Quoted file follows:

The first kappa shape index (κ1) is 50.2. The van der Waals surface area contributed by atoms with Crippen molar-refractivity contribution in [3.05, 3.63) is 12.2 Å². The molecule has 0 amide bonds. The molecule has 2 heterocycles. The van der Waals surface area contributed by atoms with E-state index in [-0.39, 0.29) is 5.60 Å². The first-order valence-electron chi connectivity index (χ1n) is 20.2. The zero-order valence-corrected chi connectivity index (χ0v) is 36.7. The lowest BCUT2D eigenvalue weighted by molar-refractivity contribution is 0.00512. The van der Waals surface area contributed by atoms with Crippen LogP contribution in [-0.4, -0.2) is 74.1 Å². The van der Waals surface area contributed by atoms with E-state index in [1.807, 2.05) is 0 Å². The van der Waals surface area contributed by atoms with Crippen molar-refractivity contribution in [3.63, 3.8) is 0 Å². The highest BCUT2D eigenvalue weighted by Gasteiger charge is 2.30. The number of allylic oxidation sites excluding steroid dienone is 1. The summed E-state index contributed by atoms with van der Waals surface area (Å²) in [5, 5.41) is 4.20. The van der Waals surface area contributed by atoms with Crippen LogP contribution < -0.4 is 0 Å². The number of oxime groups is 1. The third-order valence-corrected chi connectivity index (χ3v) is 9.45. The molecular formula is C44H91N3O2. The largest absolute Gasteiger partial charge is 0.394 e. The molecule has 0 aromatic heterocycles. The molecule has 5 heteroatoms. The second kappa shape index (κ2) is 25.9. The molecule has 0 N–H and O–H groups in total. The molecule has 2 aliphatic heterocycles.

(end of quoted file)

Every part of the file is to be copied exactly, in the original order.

The first kappa shape index (κ1) is 50.2. The van der Waals surface area contributed by atoms with Crippen molar-refractivity contribution in [3.05, 3.63) is 12.2 Å². The molecule has 0 amide bonds. The molecule has 2 heterocycles. The van der Waals surface area contributed by atoms with E-state index in [-0.39, 0.29) is 5.60 Å². The first-order valence-electron chi connectivity index (χ1n) is 20.2. The zero-order valence-corrected chi connectivity index (χ0v) is 36.7. The lowest BCUT2D eigenvalue weighted by molar-refractivity contribution is 0.00512. The van der Waals surface area contributed by atoms with Crippen LogP contribution in [-0.4, -0.2) is 74.1 Å². The van der Waals surface area contributed by atoms with E-state index in [1.807, 2.05) is 0 Å². The van der Waals surface area contributed by atoms with Crippen molar-refractivity contribution in [3.63, 3.8) is 0 Å². The highest BCUT2D eigenvalue weighted by Gasteiger charge is 2.30. The number of allylic oxidation sites excluding steroid dienone is 1. The summed E-state index contributed by atoms with van der Waals surface area (Å²) in [5, 5.41) is 4.20. The van der Waals surface area contributed by atoms with Crippen LogP contribution < -0.4 is 0 Å². The number of oxime groups is 1. The third-order valence-corrected chi connectivity index (χ3v) is 9.45. The molecular formula is C44H91N3O2. The largest absolute Gasteiger partial charge is 0.394 e. The molecule has 0 aromatic heterocycles. The molecule has 5 heteroatoms. The second kappa shape index (κ2) is 25.9. The molecule has 0 N–H and O–H groups in total. The molecule has 2 aliphatic heterocycles.